About a month ago I traveled to Iran – and I had an absolute blast. 35 degrees and blazing hot, this desert country is unlike anything I have ever seen. The daytime sun is intense and makes you so drowsy – no wonder the shops shut at lunch time so everyone can have a nap. Even as the sun goes down the heat remains, and you never truly manage to cool down. But not even the heat could stop me from experiencing what an absolutely incredible country Iran is. It is so full of a rich culture that transcends goodness knows how many centuries. Many cities, such as Isfahan which I went to, contain a lot of this ancient history.
Isfahan in fact, is one of the most glorious cities I’ve ever seen. It is famous for Naqsh-e Jahan square, a large square situated in the centre city, which is filled with a massive bazaar as well as several shops selling traditional Isfahani gaz and other goodies. It is now a UNESCO World Heritage site, and is home to the Ali Qapu palace, which was built for Shah Abbas in the late 16th century. You can pay to go in here and walk up the several staircases that show off the various chambers in the palace, until you reach the top where there is an outstanding view across the whole square, even gazing out into the mountains in the horizons. Back in Shah Abbas’s time, the square was used to host sporting competitions, so the Shah would sit at the top of the palace in order to watch. The whole palace and every structure within the square were built with such intricate detail and you can’t help but look at the architecture with total admiration – it is definitely very unique. The square is a definite social hub for the city and I spent a lot of my time here both at night and during the day. There are stalls where you can buy ice-cream (saffron-flavoured!!) and faloodeh and so many gift shops to buy yourself and of course family and friends too a nice souvenir. You can definitely lose track of the time here winding in and out of the bazaar and into all the different nooks and crannies!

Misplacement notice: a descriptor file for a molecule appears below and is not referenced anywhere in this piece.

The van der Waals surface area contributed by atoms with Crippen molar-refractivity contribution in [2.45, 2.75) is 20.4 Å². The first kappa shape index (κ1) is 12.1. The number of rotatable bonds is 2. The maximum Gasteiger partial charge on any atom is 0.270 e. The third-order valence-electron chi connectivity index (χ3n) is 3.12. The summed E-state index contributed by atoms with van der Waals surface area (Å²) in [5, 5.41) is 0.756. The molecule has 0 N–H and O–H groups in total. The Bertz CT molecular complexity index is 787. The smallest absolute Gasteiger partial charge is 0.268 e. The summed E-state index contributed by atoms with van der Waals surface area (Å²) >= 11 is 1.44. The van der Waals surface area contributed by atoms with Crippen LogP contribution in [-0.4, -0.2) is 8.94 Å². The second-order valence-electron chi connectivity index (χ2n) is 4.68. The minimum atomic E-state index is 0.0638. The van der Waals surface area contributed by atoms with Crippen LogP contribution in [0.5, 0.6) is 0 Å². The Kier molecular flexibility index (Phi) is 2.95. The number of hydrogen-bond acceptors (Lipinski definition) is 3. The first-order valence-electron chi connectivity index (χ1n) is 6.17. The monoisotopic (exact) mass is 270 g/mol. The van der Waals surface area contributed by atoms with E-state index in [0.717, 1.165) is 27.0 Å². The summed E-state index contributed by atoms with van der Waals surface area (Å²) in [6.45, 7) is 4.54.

I spent most of my time in Mashhad, where I really just got to soak in the culture and the atmosphere of the country. Everyone is so friendly and helpful – shopkeepers try to help you in every single way possible, some shops selling dried fruit and nut even let you try their wares – even without purchase! There are fruit shops everywhere selling gigantic watermelons that just make you drool to think about and almost any other kind of fruit you want. The introduction of a new internet taxi called Touchsi, similar to Uber, has been causing strife due to having an extremely cheap rate compared to usual taxis meaning street corners were full of irate taxi drivers trying to find passengers. There are female only gyms where you can wear what you like, and they have Zumba classes as well as several other kinds of fitness classes – being here was an extremely powerful experience.
The mountains are not far away, and on a couple of extremely early mornings – rising before 5, and it was still insanely hot! – we went for a nice trek up there, resulting in some stunning views of the city. Mashhad is famous for being home to the shrine or mosque of Imam Reza, which I had the extreme honour of visiting. This was another early morning, and had us clad in chador, and the shrine was packed! Some areas of the mosque are gender segregated, and when we went to the female only section women were clambering over each other in order to touch the Imam’s grave. For fear of getting caught in the melee, we hung back and let my aunty go and take the rap for us – before we then went on to pray our morning namaz.
Another great experience was a trip to the grave of the great poet and writer Ferdowsi. A large tomb encases his grave as well as a little museum. The site of the grave is beautiful, the surroundings containing gardens, a gift shop and little stalls selling ice-cream. It was totally awe-inspiring to be in the presence of Ferdowsi’s spirit, who is so celebrated and renowned.
At the end of the day it was the little things I think that mesmerised me the most; the coffee shops and how different they were and how cool all their drinks and food items were, like the fact that they had a Nutella bar! The food shops and bakeries that sold the most amazing bread and cheese; the driving, which would surely kill you from a heart attack, due to the complete lack of road rules and etiquette over there… the roads were total chaos in my opinion and I spent most of my car rides clinging to my seat, yelping as soon as anything unexpected happened.
Iran is an amazing, amazing place, that I recommend everyone should travel to. Honestly, you’re missing out on so much if you don’t. I’m itching to go back.